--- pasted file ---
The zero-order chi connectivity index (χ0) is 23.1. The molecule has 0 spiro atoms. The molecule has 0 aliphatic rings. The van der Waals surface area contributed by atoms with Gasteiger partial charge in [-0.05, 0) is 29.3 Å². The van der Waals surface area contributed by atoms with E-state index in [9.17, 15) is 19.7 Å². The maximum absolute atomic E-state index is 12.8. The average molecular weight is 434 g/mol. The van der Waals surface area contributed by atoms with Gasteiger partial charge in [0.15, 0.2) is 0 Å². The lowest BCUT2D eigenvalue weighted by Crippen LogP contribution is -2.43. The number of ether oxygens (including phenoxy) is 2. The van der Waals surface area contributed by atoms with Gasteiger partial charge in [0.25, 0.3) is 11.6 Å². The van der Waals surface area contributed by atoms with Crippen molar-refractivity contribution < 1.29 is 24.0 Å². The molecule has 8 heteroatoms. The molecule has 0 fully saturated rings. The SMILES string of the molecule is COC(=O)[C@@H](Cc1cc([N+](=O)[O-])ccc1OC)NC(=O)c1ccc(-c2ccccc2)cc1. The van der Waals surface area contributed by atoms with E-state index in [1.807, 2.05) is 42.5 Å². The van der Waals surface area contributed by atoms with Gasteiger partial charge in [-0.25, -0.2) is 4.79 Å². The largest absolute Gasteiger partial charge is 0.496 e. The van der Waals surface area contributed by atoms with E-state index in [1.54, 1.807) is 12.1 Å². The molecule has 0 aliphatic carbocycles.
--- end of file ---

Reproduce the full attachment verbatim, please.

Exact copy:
The zero-order chi connectivity index (χ0) is 23.1. The molecule has 0 spiro atoms. The molecule has 0 aliphatic rings. The van der Waals surface area contributed by atoms with Gasteiger partial charge in [-0.05, 0) is 29.3 Å². The van der Waals surface area contributed by atoms with E-state index in [9.17, 15) is 19.7 Å². The maximum absolute atomic E-state index is 12.8. The average molecular weight is 434 g/mol. The van der Waals surface area contributed by atoms with Gasteiger partial charge in [0.15, 0.2) is 0 Å². The lowest BCUT2D eigenvalue weighted by Crippen LogP contribution is -2.43. The number of ether oxygens (including phenoxy) is 2. The van der Waals surface area contributed by atoms with Gasteiger partial charge in [0.25, 0.3) is 11.6 Å². The van der Waals surface area contributed by atoms with Crippen molar-refractivity contribution < 1.29 is 24.0 Å². The molecule has 8 heteroatoms. The molecule has 0 fully saturated rings. The SMILES string of the molecule is COC(=O)[C@@H](Cc1cc([N+](=O)[O-])ccc1OC)NC(=O)c1ccc(-c2ccccc2)cc1. The van der Waals surface area contributed by atoms with E-state index in [1.807, 2.05) is 42.5 Å². The van der Waals surface area contributed by atoms with Gasteiger partial charge in [-0.25, -0.2) is 4.79 Å². The largest absolute Gasteiger partial charge is 0.496 e. The van der Waals surface area contributed by atoms with E-state index in [1.54, 1.807) is 12.1 Å². The molecule has 0 aliphatic carbocycles.